Focus on sustainable advertising at Media Expo 2023

Textile-based media in advertising

(L--R) Santosh Nair, CEO, Skytech Group; Avinash Misar, CEO, Texport Syndicate; T Vinoth Kumar, managing partner, Coatex; Arindam Dasgupta, vice-president, Hearth Textiles and Deepak Girotra, director, Sun Printable Fabric at the panel discussion at Media Expo 2023

The second day of Media Expo 2023 saw an enlightening session on sustainable advertising with a focus on textile-based media. Santosh Nair, CEO, Skytech Group, who moderated the discussion, shared a piece of alarming statistics. According to a study by ICRA (Investment Information and Credit Rating Agency) in 2018, 18,000 tons of PVC flex banners are consumed and dumped into landfills every month, he said.

To address the issue and discuss solutions, Nair had on stage Avinash Misar, CEO, Texport Syndicate; T Vinoth Kumar, managing partner, Coatex; Arindam Dasgupta, vice-president, Hearth Textiles and Deepak Girotra, director, Sun Printable Fabric, as panelists. All experts explored the future of advertising, going deep into the possibilities and the potential of environment-friendly textile-based solutions for brands instead of PVC.

PVC has been the go-to material for banners and signage due to its durability and cost-effectiveness. However, its environmental impact has raised concerns — pushing the industry to seek alternatives.

Sharing the challenges he faced when he first tried out the alternatives, Misar said, “When introduced in 2015, the market was not ready to accept textile-based flex. In the last couple of years, the penetration has increased but the rate is too slow.”

Misar said there should be standardization of the process, technologies, and materials used to ensure consistency and quality across the board. “When everybody operates on the same platform, it becomes easier for brands to make informed choices and for consumers to understand and appreciate the benefits of sustainable alternatives.”

Based on his experience of convincing people in the industry to move towards sustainable means instead of PVC, Kumar said, “The convincing part is difficult as people are very much comfortable with PVC because of low cost, affordability, and availability. In 2015, the Kerala government banned PVC, forcing advertisers and printers to look for textile-based alternatives.”

Kumar said Kerala printers shifted toward textile-based media after the PVC ban. “Now they are not ready for PVC prints.”

Dasgupta said returning to a cleaner planet may become impossible if we don’t act now. “When the initiative started, the industry didn’t know much about the new printing systems and materials. But now, the industry is well aware of the process due to various regulations introduced by the government.”

He emphasized the need for all stakeholders to share the responsibility of the journey towards sustainability — be it brands, the governments, printers, or the consumers.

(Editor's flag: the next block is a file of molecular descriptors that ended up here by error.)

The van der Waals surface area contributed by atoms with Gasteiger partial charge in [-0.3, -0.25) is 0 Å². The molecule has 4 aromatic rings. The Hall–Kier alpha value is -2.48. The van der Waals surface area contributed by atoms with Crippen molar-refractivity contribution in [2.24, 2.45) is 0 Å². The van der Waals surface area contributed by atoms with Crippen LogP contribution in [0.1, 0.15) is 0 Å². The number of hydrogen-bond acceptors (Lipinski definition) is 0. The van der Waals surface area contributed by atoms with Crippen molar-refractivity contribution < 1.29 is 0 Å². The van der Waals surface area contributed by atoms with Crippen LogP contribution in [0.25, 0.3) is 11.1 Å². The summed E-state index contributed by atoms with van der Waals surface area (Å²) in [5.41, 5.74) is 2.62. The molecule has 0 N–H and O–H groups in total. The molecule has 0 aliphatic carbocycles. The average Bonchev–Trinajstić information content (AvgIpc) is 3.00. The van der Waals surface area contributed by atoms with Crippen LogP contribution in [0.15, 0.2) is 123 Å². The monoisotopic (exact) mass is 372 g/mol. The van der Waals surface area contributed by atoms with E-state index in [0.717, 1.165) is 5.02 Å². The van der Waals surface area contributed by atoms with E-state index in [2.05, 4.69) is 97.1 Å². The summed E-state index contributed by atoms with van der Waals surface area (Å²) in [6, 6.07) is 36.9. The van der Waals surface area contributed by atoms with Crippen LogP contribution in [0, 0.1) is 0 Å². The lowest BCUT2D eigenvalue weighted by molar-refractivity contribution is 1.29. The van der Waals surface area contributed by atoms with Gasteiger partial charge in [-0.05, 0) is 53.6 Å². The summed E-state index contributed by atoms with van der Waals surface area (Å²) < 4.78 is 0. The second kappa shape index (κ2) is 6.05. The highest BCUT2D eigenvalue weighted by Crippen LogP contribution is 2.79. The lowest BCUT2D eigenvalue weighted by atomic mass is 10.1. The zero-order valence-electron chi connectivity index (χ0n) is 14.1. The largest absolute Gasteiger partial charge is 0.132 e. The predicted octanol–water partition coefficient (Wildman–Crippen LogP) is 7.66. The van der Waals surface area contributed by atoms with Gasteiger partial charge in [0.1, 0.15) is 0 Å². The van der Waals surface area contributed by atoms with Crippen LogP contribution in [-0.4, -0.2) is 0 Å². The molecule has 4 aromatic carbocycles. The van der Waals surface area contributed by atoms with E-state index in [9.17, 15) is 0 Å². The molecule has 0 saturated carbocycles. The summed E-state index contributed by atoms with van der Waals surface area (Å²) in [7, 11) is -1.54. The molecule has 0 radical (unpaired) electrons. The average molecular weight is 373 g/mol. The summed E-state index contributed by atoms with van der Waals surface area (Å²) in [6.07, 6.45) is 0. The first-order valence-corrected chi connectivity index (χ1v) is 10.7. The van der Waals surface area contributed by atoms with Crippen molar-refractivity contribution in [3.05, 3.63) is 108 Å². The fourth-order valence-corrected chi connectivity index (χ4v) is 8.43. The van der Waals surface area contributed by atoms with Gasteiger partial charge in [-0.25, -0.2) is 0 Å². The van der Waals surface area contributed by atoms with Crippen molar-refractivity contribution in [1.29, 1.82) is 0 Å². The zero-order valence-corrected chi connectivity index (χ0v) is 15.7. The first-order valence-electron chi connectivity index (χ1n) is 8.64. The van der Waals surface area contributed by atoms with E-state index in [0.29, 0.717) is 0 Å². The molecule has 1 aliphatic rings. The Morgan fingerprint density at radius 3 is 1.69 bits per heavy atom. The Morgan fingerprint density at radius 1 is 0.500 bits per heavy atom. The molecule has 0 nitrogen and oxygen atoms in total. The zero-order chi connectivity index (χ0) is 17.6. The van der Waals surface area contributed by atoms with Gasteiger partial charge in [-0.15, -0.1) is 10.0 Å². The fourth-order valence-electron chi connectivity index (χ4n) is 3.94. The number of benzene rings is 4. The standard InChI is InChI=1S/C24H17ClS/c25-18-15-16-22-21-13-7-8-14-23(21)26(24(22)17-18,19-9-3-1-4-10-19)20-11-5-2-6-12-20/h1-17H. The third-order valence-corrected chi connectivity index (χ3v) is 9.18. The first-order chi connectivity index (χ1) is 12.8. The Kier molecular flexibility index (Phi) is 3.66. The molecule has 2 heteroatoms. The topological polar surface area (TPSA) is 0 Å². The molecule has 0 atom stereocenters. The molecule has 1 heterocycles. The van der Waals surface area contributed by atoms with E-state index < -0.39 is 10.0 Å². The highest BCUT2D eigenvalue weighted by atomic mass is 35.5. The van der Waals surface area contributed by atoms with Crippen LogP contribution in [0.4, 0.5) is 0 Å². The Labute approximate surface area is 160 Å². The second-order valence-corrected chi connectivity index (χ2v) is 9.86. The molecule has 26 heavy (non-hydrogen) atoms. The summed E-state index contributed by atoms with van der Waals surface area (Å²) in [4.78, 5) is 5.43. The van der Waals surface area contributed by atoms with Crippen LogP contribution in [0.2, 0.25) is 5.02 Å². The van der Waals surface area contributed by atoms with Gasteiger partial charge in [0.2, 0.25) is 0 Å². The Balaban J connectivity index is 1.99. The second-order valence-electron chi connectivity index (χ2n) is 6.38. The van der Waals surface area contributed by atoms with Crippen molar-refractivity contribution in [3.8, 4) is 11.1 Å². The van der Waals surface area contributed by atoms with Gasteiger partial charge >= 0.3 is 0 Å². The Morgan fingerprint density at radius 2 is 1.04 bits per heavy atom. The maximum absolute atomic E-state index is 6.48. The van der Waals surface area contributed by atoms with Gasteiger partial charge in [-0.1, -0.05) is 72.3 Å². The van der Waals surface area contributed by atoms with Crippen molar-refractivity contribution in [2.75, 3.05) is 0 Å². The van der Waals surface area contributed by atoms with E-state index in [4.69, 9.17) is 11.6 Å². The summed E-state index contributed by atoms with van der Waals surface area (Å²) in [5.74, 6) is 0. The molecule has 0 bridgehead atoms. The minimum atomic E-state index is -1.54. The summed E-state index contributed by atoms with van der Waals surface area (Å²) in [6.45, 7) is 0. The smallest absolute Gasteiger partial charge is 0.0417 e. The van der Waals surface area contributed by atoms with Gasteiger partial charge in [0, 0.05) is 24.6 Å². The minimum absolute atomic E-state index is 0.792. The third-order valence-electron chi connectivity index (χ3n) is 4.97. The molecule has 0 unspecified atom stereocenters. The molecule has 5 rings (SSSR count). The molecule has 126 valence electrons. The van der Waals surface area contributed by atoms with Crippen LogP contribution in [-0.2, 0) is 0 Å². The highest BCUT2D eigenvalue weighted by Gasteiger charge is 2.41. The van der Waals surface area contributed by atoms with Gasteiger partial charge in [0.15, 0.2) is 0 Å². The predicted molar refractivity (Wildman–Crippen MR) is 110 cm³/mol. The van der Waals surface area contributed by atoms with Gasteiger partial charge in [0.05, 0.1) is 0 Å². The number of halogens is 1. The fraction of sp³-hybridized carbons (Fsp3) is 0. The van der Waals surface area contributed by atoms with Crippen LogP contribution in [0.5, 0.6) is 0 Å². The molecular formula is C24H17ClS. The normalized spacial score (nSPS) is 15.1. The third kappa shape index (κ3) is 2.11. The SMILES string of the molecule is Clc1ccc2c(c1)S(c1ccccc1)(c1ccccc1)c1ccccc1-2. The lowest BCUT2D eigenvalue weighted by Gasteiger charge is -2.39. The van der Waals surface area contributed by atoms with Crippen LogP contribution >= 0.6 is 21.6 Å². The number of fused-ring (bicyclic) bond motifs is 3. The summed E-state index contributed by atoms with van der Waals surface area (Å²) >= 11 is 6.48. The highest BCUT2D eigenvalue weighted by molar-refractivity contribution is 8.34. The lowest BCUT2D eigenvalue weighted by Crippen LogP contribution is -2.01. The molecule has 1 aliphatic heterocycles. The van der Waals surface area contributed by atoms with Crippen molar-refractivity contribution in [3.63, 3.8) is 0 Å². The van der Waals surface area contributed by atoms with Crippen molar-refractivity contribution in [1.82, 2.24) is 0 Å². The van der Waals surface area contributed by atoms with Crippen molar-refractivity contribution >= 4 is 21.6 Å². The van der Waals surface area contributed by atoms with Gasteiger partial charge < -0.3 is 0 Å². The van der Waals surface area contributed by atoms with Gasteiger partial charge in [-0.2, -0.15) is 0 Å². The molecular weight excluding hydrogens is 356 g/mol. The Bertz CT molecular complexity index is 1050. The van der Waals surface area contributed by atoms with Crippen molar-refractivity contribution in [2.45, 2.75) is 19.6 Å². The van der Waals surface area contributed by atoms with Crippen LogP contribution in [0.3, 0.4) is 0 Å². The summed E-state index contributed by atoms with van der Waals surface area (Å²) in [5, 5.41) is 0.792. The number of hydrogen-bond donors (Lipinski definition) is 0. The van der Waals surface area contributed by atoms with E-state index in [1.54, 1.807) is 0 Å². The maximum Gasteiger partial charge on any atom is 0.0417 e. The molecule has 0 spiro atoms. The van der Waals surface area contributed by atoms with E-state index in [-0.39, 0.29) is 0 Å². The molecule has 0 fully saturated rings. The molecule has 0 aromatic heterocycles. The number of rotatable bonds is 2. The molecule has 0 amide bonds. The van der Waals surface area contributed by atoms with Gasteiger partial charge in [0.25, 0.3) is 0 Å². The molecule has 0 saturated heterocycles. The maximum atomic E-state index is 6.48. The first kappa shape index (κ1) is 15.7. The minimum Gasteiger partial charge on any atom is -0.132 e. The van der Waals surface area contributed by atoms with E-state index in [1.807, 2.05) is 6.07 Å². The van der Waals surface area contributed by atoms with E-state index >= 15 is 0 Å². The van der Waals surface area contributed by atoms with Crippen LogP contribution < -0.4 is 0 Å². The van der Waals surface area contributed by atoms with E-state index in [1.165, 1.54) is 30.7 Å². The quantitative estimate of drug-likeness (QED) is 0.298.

Girotra said fabric banners can be printed on the same machine that prints PVC flex. He believes the quality of fabric print is far superior to PVC. “The technicalities of printing on fabric are different but not difficult. It is just a matter of practice,” Girotra said.

Girotra highlighted the diverse range of fabrics with different price points. This variety gives the consumer a chance to do his bit for a sustainable environment within budget without compromising on quality, he said.

2023 promises an interesting ride for print in India

Indian Printer and Publisher founded in 1979 is the oldest B2B trade publication in the multi-platform and multi-channel IPPGroup. While the print and packaging industries have been resilient in the past 33 months since the pandemic lockdown of 25 March 2020, the commercial printing and newspaper industries have yet to recover their pre-Covid trajectory.

The fragmented commercial printing industry faces substantial challenges as does the newspaper industry. While digital short-run printing and the signage industry seem to be recovering a bit faster, ultimately their growth will also be moderated by the progress of the overall economy. On the other hand book printing exports are doing well but they too face several supply-chain and logistics challenges.

The price of publication papers including newsprint has been high in the past year while availability is diminished by several mills shutting down their publication paper and newsprint machines in the past four years. Indian paper mills are also exporting many types of paper and have raised prices for Indian printers. To some extent, this has helped in the recovery of the digital printing industry with its on-demand short-run and low-wastage paradigm.

Ultimately digital print and other digital channels will help print grow in a country where we are still far behind in our paper and print consumption and where digital is a leapfrog technology that will only increase the demand for print in the foreseeable future. For instance, there is no alternative to a rise in textbook consumption but this segment will only reach normality in the next financial year beginning on 1 April 2023.

Thus while the new normal is a moving target and many commercial printers look to diversification, we believe that our target audiences may shift and change. Like them, we will also have to adapt with agility to keep up with their business and technical information needs.

Our 2023 media kit is ready, and it is the right time to take stock and reconnect with your potential markets and customers. Print is the glue for the growth of liberal education, new industry, and an emerging economy. We seek your participation in what promises to be an interesting ride.

– Naresh Khanna

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